If you have ever been blessed to go there, you were probably like me and dug out your pictures and dusted off your memories of it. It will be twenty-nine years ago this summer that I got to visit Notre Dame as part of a European tour I took. The photos I have are dark and grainy, taken with a small pocket film camera. However, they still convey the grandeur and beauty of Notre Dame.
I read of people dismissing the tears and sorrow many have shown over this loss. After all, they say, it’s only a building. But it is not just a building. It was a visible and physical location of praise and glory and peace and love given by the artisans and worshipers to our Creator and from Him back to us.
As a Catholic, a church is home. It is where we find peace and love and safety. That is why we mourn it. And, as much as Notre Dame was Catholic in every sense, it was also catholic. It was universal. It stood as an icon of beauty and testament to the ingenuity and talent of man. You didn’t have to be Catholic to be moved by the cathedral and appreciate its greatness.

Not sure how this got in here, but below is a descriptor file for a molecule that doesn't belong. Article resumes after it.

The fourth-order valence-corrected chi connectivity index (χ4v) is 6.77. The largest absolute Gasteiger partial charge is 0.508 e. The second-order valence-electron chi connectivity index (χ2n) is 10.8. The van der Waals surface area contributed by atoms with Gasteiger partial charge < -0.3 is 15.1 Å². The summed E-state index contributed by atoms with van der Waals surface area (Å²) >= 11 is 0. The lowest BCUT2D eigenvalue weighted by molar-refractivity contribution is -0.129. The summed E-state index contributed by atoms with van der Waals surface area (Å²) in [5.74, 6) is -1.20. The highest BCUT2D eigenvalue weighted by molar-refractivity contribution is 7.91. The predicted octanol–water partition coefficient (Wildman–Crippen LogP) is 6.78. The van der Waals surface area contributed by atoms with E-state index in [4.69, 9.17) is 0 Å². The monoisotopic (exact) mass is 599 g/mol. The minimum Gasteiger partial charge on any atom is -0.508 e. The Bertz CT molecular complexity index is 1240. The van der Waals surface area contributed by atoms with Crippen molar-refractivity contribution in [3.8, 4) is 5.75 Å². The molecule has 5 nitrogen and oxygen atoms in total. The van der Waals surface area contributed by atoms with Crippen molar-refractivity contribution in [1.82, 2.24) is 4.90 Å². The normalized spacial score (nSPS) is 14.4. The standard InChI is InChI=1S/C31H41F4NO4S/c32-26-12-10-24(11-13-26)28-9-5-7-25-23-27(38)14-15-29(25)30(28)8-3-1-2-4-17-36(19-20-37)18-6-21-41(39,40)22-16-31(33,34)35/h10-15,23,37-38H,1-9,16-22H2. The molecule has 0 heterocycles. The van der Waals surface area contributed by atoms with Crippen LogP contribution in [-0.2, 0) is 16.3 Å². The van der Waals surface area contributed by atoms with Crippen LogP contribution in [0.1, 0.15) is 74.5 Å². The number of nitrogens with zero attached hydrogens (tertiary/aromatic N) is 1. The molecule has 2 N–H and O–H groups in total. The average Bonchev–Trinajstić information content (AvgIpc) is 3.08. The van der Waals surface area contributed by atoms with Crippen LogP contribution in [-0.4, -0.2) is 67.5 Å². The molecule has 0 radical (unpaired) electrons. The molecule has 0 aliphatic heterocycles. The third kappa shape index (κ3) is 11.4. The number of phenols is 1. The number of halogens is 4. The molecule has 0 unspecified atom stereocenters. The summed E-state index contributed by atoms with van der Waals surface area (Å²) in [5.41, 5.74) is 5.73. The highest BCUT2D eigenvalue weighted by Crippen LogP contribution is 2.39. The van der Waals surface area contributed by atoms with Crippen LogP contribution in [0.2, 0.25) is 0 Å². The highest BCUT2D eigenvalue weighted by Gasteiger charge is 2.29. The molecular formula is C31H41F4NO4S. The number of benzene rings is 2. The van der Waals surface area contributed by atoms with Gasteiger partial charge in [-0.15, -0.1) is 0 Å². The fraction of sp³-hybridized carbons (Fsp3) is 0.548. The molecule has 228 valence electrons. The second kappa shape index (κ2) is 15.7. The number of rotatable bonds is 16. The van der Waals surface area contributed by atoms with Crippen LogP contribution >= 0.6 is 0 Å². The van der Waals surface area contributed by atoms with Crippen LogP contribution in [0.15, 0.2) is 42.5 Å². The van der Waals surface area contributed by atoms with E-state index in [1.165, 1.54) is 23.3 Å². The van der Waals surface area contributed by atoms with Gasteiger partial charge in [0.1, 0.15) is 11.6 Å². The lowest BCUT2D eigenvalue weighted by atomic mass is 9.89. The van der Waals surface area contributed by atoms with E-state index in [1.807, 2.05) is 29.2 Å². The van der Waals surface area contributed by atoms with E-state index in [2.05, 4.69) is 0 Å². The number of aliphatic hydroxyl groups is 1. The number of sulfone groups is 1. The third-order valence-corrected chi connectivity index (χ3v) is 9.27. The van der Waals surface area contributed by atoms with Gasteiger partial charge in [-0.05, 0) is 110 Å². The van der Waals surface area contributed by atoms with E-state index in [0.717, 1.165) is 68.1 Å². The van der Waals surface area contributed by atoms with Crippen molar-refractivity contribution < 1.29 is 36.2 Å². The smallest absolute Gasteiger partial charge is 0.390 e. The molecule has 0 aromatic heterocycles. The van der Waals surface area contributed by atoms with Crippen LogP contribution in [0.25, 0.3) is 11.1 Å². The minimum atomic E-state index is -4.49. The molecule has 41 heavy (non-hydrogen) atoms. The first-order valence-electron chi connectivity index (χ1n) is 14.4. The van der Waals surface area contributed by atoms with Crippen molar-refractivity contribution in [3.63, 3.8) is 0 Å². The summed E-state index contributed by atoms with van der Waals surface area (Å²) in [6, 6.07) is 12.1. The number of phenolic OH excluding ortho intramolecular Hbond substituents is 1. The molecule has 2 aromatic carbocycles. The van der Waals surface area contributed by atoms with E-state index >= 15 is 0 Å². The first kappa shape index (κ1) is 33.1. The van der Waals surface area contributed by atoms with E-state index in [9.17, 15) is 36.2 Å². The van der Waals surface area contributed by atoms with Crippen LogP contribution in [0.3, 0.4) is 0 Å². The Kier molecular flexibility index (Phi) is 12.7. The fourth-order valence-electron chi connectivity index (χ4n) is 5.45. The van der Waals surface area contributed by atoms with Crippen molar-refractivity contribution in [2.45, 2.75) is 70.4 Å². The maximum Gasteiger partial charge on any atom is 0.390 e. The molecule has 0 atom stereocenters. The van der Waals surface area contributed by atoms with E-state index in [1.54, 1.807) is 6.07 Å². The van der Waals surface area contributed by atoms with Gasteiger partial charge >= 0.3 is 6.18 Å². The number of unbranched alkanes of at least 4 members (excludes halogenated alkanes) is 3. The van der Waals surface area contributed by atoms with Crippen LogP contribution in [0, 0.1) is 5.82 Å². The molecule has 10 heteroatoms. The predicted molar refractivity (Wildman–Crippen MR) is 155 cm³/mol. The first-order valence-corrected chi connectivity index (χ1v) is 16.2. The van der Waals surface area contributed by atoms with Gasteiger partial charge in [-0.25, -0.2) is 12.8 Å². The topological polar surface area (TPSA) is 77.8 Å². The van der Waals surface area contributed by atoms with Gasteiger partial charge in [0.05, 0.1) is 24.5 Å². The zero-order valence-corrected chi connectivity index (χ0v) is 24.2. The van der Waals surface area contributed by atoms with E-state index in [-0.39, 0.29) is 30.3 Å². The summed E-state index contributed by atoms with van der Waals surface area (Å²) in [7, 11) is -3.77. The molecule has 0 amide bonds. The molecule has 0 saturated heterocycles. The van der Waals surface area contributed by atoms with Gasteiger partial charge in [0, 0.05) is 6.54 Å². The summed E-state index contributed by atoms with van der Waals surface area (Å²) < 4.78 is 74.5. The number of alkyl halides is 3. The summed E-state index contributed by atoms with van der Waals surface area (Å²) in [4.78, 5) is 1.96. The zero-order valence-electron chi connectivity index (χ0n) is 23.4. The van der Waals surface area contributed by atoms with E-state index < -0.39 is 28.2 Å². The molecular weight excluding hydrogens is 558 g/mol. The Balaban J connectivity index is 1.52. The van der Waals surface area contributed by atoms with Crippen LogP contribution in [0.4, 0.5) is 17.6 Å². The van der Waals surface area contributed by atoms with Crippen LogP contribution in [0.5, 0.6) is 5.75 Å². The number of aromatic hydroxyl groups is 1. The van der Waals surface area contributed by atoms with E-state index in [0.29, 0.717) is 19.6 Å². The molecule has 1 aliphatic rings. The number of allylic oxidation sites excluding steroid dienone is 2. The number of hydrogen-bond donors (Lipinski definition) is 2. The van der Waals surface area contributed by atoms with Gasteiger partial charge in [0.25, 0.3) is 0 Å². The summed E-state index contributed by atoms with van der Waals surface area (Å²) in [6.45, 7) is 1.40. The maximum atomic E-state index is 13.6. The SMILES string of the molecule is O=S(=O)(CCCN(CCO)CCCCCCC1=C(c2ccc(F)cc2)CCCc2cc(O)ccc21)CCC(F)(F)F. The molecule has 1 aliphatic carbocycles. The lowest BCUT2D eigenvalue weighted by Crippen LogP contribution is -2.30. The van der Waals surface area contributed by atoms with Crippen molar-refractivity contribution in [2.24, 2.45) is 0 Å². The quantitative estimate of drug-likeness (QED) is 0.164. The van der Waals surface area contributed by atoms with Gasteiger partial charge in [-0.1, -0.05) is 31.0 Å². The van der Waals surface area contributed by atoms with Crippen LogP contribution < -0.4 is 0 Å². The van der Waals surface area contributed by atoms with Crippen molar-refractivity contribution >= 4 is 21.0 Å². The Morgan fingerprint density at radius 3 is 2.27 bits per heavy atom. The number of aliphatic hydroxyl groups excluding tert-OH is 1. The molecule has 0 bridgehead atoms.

News reports and government officials are quick to label the fire as nothing but a terrible accident. I have my doubts. With the number of churches across France being vandalized and destroyed recently, this seems like more than a sad coincidence that that greatest church in that country should burn during Holy Week.
Evil doesn't like goodness, truth and beauty. Whatever it was that caused this destruction, accident or intentional, there is one thing you can count on. Ultimately, you can destroy a place, but the cross still stands.